Workers Challenge Michigan Law Rescinding Health Insurance for Gay Partners
The American Civil Liberties Union is challenging a law that prohibits many Michigan public agencies from providing health insurance to employees' domestic partners.
Four public employees and their partners have teamed up with the ACLU to file the federal lawsuit. Because of the new law, the registered domestic partners of public workers would lose health insurance.
"This is not about politics or ideology for us," Peter Ways, an Ann Arbor teacher and plaintiff in the suit, said in a statement. "This is about real families who are facing the real consequences of discriminatory laws. Just like our colleagues whose families will continue to receive health insurance, we want to care for our families."
Kary L. Moss, the executive director of the ACLU of Michigan, says the legislation was introduced as a cost-cutting measure, but it was really just intended to disenfranchise LGBT families. According to the organization, the promise of reducing state expenses is inaccurate, because the cost of covering workers' domestic partners is less than 1% of the statewide health care budget. The state would also lose revenue because domestic partners were previously forced to pay taxes on their health insurance benefits.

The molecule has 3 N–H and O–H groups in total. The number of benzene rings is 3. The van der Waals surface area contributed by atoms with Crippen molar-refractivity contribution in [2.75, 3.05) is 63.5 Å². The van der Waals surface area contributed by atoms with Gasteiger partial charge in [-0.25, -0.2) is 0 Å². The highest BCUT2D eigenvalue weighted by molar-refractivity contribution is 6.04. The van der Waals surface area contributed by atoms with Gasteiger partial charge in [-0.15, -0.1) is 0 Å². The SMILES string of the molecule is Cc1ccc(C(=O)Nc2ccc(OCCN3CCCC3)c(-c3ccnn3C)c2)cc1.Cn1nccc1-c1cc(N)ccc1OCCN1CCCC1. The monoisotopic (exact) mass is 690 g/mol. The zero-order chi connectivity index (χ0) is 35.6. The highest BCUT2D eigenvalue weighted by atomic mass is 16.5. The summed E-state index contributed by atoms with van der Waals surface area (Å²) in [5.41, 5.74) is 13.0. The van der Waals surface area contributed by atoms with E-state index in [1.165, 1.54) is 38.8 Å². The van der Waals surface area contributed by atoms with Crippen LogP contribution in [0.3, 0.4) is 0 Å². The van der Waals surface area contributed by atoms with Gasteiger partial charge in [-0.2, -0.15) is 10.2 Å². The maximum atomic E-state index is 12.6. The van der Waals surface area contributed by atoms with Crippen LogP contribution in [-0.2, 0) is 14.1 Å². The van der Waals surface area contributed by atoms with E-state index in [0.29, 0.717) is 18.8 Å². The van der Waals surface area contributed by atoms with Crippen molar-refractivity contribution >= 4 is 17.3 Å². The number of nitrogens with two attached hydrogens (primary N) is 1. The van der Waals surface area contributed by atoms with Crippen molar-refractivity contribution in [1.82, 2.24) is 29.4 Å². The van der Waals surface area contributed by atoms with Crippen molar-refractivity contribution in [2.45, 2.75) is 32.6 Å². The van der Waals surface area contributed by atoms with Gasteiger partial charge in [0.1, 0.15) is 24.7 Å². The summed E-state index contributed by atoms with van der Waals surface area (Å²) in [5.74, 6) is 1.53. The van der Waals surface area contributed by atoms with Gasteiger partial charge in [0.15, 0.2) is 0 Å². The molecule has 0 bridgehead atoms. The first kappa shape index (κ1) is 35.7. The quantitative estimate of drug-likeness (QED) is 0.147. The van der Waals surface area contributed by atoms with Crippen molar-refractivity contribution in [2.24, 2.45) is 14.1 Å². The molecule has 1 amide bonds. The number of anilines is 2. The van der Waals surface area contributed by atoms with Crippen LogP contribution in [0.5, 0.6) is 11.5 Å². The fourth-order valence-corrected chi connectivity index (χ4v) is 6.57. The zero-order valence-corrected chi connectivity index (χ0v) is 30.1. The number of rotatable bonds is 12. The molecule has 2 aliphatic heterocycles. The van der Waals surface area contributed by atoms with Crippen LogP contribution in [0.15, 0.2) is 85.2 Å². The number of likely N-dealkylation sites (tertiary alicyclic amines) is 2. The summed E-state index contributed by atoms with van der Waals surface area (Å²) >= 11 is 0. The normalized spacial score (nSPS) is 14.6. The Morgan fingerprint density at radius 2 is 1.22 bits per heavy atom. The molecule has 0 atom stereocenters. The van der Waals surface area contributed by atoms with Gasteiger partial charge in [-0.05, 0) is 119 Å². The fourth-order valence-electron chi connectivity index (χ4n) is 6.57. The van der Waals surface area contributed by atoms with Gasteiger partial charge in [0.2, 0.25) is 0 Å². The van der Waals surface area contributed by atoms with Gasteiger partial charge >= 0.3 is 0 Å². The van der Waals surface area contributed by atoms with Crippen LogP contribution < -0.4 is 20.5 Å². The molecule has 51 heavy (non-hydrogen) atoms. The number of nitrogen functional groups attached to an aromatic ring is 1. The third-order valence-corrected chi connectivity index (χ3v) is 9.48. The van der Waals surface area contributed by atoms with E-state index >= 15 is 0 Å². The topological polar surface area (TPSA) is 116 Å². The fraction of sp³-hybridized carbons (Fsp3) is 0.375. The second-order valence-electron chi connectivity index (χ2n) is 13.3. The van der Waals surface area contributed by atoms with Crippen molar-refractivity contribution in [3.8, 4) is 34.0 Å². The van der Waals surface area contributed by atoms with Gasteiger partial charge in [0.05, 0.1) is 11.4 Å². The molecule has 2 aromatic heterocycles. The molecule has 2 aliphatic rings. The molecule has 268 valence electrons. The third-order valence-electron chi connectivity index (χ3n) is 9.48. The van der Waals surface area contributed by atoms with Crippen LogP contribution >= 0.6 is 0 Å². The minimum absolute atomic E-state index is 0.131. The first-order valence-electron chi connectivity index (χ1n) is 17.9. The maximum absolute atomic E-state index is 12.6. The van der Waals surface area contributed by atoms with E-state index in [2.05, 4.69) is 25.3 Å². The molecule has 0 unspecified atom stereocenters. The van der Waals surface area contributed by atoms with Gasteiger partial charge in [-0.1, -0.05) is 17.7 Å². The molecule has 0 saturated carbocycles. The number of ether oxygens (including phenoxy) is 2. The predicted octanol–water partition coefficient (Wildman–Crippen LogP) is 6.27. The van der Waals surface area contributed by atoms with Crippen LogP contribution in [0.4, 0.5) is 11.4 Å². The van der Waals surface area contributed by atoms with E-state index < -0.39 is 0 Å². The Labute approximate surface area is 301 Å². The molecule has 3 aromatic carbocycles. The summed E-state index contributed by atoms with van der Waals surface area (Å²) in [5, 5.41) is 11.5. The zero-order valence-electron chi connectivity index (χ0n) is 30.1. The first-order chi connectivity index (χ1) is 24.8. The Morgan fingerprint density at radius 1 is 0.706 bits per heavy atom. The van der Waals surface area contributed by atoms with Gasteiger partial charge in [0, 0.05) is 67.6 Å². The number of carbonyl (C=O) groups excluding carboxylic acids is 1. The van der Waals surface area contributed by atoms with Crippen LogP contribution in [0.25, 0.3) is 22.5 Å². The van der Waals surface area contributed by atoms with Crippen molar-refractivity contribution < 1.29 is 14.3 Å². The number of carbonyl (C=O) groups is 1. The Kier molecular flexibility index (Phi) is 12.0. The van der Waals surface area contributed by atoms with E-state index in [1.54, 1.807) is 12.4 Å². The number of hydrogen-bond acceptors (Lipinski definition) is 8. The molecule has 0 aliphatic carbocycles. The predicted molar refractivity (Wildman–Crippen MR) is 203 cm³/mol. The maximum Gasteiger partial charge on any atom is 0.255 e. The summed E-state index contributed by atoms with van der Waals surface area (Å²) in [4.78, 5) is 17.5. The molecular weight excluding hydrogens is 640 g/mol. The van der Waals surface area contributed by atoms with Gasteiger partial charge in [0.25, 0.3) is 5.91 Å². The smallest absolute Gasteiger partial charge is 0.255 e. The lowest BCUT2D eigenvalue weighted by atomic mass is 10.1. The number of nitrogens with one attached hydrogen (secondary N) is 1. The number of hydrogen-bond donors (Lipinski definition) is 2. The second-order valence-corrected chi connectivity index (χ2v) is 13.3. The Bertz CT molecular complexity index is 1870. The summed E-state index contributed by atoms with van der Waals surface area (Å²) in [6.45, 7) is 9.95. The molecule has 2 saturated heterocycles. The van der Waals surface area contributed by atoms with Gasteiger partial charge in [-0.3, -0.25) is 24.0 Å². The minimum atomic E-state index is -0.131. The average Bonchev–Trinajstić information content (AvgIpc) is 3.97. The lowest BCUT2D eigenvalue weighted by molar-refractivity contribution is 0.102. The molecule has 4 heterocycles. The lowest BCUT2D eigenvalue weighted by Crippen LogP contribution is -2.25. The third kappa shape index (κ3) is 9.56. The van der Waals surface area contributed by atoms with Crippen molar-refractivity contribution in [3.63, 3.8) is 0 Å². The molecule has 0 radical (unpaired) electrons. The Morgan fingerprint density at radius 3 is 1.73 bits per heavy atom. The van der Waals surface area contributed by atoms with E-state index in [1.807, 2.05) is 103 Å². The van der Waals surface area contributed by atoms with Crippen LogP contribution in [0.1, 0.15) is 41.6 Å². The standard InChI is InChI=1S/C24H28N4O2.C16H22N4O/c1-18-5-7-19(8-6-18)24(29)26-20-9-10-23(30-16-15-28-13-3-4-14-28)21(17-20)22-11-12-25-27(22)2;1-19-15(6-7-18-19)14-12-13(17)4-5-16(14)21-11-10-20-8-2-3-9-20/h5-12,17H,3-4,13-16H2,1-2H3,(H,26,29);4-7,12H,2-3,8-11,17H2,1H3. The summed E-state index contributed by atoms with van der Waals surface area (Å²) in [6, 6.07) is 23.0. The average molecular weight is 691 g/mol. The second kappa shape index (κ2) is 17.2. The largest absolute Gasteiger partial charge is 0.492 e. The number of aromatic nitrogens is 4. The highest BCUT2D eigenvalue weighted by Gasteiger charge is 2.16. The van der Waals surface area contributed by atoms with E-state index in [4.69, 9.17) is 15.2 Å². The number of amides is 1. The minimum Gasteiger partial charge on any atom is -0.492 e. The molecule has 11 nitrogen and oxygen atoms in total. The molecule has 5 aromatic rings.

ACLU staff attorney Amanda C. Goad said the law is especially harsh during an economic downturn, when the state should be helping families save money.
"It's unconstitutional for the state of Michigan to deprive a small number of workers the means to take care of their loved ones when other similarly situated workers do have access to family coverage," she said in a statement Thursday.